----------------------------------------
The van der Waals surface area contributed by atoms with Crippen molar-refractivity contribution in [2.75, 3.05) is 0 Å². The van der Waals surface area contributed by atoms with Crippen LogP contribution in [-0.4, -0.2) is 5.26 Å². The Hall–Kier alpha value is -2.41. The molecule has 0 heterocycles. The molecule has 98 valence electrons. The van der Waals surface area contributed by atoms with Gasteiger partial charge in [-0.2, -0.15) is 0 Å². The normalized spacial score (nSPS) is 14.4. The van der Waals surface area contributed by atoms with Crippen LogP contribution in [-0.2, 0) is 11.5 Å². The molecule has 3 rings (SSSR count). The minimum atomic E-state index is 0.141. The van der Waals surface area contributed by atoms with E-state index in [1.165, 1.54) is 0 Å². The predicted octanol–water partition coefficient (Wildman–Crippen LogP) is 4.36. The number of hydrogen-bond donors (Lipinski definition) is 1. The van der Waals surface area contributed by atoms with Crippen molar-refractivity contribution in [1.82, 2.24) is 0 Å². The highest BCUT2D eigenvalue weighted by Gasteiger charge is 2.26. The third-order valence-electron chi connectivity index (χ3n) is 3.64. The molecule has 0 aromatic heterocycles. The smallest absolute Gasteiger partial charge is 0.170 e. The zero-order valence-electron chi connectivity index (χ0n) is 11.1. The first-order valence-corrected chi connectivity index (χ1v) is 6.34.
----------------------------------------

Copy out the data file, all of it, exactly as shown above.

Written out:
The van der Waals surface area contributed by atoms with Crippen molar-refractivity contribution in [2.75, 3.05) is 0 Å². The van der Waals surface area contributed by atoms with Crippen LogP contribution in [-0.4, -0.2) is 5.26 Å². The Hall–Kier alpha value is -2.41. The molecule has 0 heterocycles. The molecule has 98 valence electrons. The van der Waals surface area contributed by atoms with Gasteiger partial charge in [-0.2, -0.15) is 0 Å². The normalized spacial score (nSPS) is 14.4. The van der Waals surface area contributed by atoms with Crippen LogP contribution in [-0.2, 0) is 11.5 Å². The molecule has 3 rings (SSSR count). The minimum atomic E-state index is 0.141. The van der Waals surface area contributed by atoms with E-state index in [1.165, 1.54) is 0 Å². The predicted octanol–water partition coefficient (Wildman–Crippen LogP) is 4.36. The number of hydrogen-bond donors (Lipinski definition) is 1. The van der Waals surface area contributed by atoms with Crippen molar-refractivity contribution in [1.82, 2.24) is 0 Å². The highest BCUT2D eigenvalue weighted by Gasteiger charge is 2.26. The third-order valence-electron chi connectivity index (χ3n) is 3.64. The molecule has 0 aromatic heterocycles. The smallest absolute Gasteiger partial charge is 0.170 e. The zero-order valence-electron chi connectivity index (χ0n) is 11.1. The first-order valence-corrected chi connectivity index (χ1v) is 6.34.